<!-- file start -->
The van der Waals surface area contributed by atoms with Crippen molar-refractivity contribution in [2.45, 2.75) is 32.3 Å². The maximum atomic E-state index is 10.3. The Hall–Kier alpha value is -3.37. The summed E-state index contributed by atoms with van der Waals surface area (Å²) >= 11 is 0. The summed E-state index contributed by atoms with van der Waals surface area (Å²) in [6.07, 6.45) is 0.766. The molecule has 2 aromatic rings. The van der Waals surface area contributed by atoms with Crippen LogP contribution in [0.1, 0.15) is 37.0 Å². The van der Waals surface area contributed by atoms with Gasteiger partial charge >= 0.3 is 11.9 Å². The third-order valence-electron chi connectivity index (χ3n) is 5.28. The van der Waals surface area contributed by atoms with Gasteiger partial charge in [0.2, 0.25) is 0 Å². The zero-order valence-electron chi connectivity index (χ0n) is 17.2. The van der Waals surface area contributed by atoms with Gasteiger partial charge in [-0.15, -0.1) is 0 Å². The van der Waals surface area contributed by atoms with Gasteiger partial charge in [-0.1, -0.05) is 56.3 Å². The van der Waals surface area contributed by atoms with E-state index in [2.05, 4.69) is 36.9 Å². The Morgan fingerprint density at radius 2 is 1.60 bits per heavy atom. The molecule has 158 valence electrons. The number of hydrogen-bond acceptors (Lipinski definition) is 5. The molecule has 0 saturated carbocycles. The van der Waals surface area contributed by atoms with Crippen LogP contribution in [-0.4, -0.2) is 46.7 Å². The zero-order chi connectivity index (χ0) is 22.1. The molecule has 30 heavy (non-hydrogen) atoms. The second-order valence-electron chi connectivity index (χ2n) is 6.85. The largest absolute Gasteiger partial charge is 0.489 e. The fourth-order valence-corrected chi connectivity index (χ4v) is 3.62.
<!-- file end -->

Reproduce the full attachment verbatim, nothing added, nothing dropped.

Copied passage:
The van der Waals surface area contributed by atoms with Crippen molar-refractivity contribution in [2.45, 2.75) is 32.3 Å². The maximum atomic E-state index is 10.3. The Hall–Kier alpha value is -3.37. The summed E-state index contributed by atoms with van der Waals surface area (Å²) >= 11 is 0. The summed E-state index contributed by atoms with van der Waals surface area (Å²) in [6.07, 6.45) is 0.766. The molecule has 2 aromatic rings. The van der Waals surface area contributed by atoms with Crippen LogP contribution in [0.1, 0.15) is 37.0 Å². The van der Waals surface area contributed by atoms with Gasteiger partial charge >= 0.3 is 11.9 Å². The third-order valence-electron chi connectivity index (χ3n) is 5.28. The van der Waals surface area contributed by atoms with Gasteiger partial charge in [0.2, 0.25) is 0 Å². The zero-order valence-electron chi connectivity index (χ0n) is 17.2. The van der Waals surface area contributed by atoms with Gasteiger partial charge in [-0.15, -0.1) is 0 Å². The van der Waals surface area contributed by atoms with Gasteiger partial charge in [-0.1, -0.05) is 56.3 Å². The van der Waals surface area contributed by atoms with E-state index in [2.05, 4.69) is 36.9 Å². The Morgan fingerprint density at radius 2 is 1.60 bits per heavy atom. The molecule has 158 valence electrons. The number of hydrogen-bond acceptors (Lipinski definition) is 5. The molecule has 0 saturated carbocycles. The van der Waals surface area contributed by atoms with Crippen LogP contribution in [-0.4, -0.2) is 46.7 Å². The zero-order chi connectivity index (χ0) is 22.1. The molecule has 30 heavy (non-hydrogen) atoms. The second-order valence-electron chi connectivity index (χ2n) is 6.85. The largest absolute Gasteiger partial charge is 0.489 e. The fourth-order valence-corrected chi connectivity index (χ4v) is 3.62.